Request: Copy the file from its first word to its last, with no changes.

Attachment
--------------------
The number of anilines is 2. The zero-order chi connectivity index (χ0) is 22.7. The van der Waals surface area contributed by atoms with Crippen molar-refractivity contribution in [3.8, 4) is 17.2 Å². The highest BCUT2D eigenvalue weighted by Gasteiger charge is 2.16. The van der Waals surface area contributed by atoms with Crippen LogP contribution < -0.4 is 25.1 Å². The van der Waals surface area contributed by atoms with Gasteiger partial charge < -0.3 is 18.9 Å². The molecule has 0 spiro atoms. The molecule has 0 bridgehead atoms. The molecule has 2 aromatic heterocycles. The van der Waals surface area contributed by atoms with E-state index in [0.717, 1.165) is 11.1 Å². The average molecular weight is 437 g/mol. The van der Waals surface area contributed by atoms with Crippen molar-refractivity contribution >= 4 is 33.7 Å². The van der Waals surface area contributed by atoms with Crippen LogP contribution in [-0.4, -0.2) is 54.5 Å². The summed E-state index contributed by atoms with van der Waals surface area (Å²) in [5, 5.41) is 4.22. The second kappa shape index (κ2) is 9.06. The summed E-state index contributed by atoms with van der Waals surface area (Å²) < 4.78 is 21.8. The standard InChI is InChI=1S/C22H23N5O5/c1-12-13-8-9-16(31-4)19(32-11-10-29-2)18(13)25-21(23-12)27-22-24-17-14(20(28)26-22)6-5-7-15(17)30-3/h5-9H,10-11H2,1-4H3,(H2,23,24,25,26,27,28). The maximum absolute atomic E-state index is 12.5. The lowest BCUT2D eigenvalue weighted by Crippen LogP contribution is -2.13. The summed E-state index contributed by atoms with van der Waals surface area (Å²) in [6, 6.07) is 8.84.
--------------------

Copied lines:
The number of anilines is 2. The zero-order chi connectivity index (χ0) is 22.7. The van der Waals surface area contributed by atoms with Crippen molar-refractivity contribution in [3.8, 4) is 17.2 Å². The highest BCUT2D eigenvalue weighted by Gasteiger charge is 2.16. The van der Waals surface area contributed by atoms with Crippen LogP contribution < -0.4 is 25.1 Å². The van der Waals surface area contributed by atoms with Gasteiger partial charge < -0.3 is 18.9 Å². The molecule has 0 spiro atoms. The molecule has 0 bridgehead atoms. The molecule has 2 aromatic heterocycles. The van der Waals surface area contributed by atoms with E-state index in [0.717, 1.165) is 11.1 Å². The average molecular weight is 437 g/mol. The van der Waals surface area contributed by atoms with Crippen molar-refractivity contribution >= 4 is 33.7 Å². The van der Waals surface area contributed by atoms with Crippen LogP contribution in [-0.4, -0.2) is 54.5 Å². The summed E-state index contributed by atoms with van der Waals surface area (Å²) in [5, 5.41) is 4.22. The second kappa shape index (κ2) is 9.06. The summed E-state index contributed by atoms with van der Waals surface area (Å²) < 4.78 is 21.8. The standard InChI is InChI=1S/C22H23N5O5/c1-12-13-8-9-16(31-4)19(32-11-10-29-2)18(13)25-21(23-12)27-22-24-17-14(20(28)26-22)6-5-7-15(17)30-3/h5-9H,10-11H2,1-4H3,(H2,23,24,25,26,27,28). The maximum absolute atomic E-state index is 12.5. The lowest BCUT2D eigenvalue weighted by Crippen LogP contribution is -2.13. The summed E-state index contributed by atoms with van der Waals surface area (Å²) in [6, 6.07) is 8.84.